Ahad, 22 September 2013

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The Star Online: World Updates

Syria's Assad slams Western powers on U.N. draft resolution - China state TV


BEIJING (Reuters) - Syrian President Bashar al-Assad denounced the United States, France and Britain for submitting a draft resolution to the U.N. Security Council to place Syrian chemical weapons under international control, saying they were fighting an "imaginary enemy".

Assad, who was interviewed by China's state television CCTV in Damascus, the Syrian capital, said he was not concerned about the draft resolution and that China and Russia would "ensure any excuse for military action against Syria will not stand."

An article posted on the CCTV website on Monday quoted Assad as saying, "I am not concerned. Since its independence, Syria has been committed to all the treaties it has signed. We will honour everything that we have agreed to do.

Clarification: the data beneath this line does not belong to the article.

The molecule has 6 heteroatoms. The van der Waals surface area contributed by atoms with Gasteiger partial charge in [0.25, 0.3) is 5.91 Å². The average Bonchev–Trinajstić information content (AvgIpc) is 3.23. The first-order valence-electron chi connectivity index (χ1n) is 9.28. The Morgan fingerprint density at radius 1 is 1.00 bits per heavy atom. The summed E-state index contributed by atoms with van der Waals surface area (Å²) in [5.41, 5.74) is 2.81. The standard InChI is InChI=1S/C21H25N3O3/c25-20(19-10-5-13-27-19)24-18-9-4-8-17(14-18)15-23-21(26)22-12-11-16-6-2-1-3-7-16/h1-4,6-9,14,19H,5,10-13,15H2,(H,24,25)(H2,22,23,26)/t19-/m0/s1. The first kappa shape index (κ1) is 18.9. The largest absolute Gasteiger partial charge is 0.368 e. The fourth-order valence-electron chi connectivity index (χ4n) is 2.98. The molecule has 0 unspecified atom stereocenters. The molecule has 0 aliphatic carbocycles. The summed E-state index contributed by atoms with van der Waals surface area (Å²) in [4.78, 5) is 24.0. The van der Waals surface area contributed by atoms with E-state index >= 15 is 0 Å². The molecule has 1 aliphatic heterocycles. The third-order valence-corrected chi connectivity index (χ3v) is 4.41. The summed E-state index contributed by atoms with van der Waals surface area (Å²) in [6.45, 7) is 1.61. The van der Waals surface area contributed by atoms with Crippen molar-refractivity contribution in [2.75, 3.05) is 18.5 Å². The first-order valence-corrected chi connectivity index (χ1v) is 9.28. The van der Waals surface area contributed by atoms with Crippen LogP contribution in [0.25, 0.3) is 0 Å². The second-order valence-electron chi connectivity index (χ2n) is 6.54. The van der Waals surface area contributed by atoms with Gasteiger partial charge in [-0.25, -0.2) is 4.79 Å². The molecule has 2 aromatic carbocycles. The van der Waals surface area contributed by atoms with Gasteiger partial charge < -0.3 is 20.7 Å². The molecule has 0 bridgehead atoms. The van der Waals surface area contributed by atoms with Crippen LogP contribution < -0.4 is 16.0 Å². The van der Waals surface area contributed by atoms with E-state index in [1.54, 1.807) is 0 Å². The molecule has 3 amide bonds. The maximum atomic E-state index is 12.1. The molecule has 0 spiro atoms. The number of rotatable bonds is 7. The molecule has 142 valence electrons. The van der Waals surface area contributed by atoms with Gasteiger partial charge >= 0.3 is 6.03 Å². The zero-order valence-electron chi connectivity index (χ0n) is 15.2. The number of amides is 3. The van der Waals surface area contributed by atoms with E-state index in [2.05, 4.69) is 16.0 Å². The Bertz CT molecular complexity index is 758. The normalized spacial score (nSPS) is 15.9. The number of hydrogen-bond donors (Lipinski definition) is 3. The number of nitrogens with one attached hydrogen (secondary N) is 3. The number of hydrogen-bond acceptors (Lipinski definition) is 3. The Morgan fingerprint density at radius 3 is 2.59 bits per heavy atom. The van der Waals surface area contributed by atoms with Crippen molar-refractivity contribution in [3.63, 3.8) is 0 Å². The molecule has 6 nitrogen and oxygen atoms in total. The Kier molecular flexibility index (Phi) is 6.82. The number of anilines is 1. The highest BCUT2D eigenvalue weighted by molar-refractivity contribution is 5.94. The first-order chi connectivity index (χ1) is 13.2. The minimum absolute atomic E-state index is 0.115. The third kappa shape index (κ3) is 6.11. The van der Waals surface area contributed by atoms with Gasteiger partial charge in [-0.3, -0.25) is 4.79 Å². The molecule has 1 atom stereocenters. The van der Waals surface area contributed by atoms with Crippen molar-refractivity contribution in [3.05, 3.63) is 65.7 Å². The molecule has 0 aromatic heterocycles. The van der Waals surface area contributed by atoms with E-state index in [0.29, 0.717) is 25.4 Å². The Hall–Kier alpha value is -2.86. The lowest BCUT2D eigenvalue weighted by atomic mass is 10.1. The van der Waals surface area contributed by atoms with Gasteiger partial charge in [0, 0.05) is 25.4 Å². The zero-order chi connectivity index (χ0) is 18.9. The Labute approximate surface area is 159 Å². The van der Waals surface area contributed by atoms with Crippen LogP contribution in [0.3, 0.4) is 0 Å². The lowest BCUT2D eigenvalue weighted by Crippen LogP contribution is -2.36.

"And more importantly, I want to say, by submitting the draft to the U.N. Security Council, or by urging the U.S. and Russia to agree on a deal, the U.S., France, and Britain are just trying to make themselves winners in a war against a Syria which is their imaginary enemy."

Russia and the United States brokered the deal to put Assad's chemical arms stockpiles under international control to avert possible U.S. military strikes that Washington said would punish Assad for a poison gas attack last month.

Washington has blamed Assad's forces for the attack, which it said killed more than 1,400 people. Assad blamed rebels battling to overthrow him, saying it made no sense for his forces to use chemical weapons when they were gaining the upper hand and while U.N. chemical inspectors were staying in central Damascus.

Under the U.S.-Russian deal, Assad must account for his chemical weapons stockpiles within a week and see them destroyed by the middle of next year.

Envoys from the five permanent members of the U.N. Security Council - the United States, Britain, France, Russia and China - met last Thursday for a third straight day to discuss a draft resolution Western powers hope will make the deal legally binding.

Russia, a key ally of Assad, is unhappy with the draft's references to possible punitive measures against Syria under Article 7 of the U.N. charter, which talks about U.N. authorisation for sanctions and military force.